“There should be a black tent that you can put up, and only you and the people you choose can go inside the tent to hear what you have to say,” Tien said. He describes that such a self-hosted encrypted war room would be the ultimate “foil hat” to ensure no man-in-the-middle or AI scanners pick up confidential information. Sometimes security researchers can literally deal with nation-state level security secrets, amplifying the need for discretion.

While some security operations may seek to meet in person, the recent trend towards remote working has certainly displaced the need for a digital war room for incident management. “When you need it, you can have full privacy and control on your own terms,” ​​Tien said. Another benefit is that such a tactic can loop remote researchers based around the world to the same dashboard.

Reasons to Protect Open Source

The strategies above only scratch the surface of what it takes to secure open source software. Ultimately, we can reduce the number of vulnerabilities present in open source packages, but we cannot eliminate them all. “The number of things people can trust without fail is decreasing,” Tien said.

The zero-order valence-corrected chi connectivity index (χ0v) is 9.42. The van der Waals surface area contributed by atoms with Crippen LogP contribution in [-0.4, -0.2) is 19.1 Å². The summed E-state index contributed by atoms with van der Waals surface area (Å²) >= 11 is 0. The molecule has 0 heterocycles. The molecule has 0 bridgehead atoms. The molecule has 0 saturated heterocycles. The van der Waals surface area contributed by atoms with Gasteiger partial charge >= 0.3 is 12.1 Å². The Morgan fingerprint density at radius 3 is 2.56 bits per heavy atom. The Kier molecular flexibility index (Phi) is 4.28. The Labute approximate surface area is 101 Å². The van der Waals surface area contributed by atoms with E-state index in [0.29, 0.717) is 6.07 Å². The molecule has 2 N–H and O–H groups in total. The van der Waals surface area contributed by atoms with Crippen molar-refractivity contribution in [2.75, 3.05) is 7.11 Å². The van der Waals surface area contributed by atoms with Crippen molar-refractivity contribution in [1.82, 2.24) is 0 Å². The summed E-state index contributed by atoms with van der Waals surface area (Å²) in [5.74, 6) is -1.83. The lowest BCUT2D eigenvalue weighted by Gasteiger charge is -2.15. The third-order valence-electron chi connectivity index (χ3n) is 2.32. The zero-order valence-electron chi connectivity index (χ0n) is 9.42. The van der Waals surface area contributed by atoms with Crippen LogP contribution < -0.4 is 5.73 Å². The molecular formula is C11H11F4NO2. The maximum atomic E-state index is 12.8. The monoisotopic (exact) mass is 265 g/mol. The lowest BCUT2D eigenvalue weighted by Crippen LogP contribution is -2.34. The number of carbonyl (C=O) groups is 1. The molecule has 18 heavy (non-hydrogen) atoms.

That being said, there are ways for software vendors to navigate the endless barrage of new exploits. One way is to strengthen their commitment to the open source software community through increased security awareness and reporting. This commitment becomes truly non-negotiable since 90% of IT managers in companies use open-source. Open source packages are also widely exploited in cloud-native architecture.

And while the effort to conduct security research and prepare for a disclosure may seem extensive and without direct commercial benefit, the big picture is so big that it makes sense, as Tien describes. Contributing to open source security can differentiate a company in the market and present added value to customers, he says.

Share.

About Author

Comments are closed.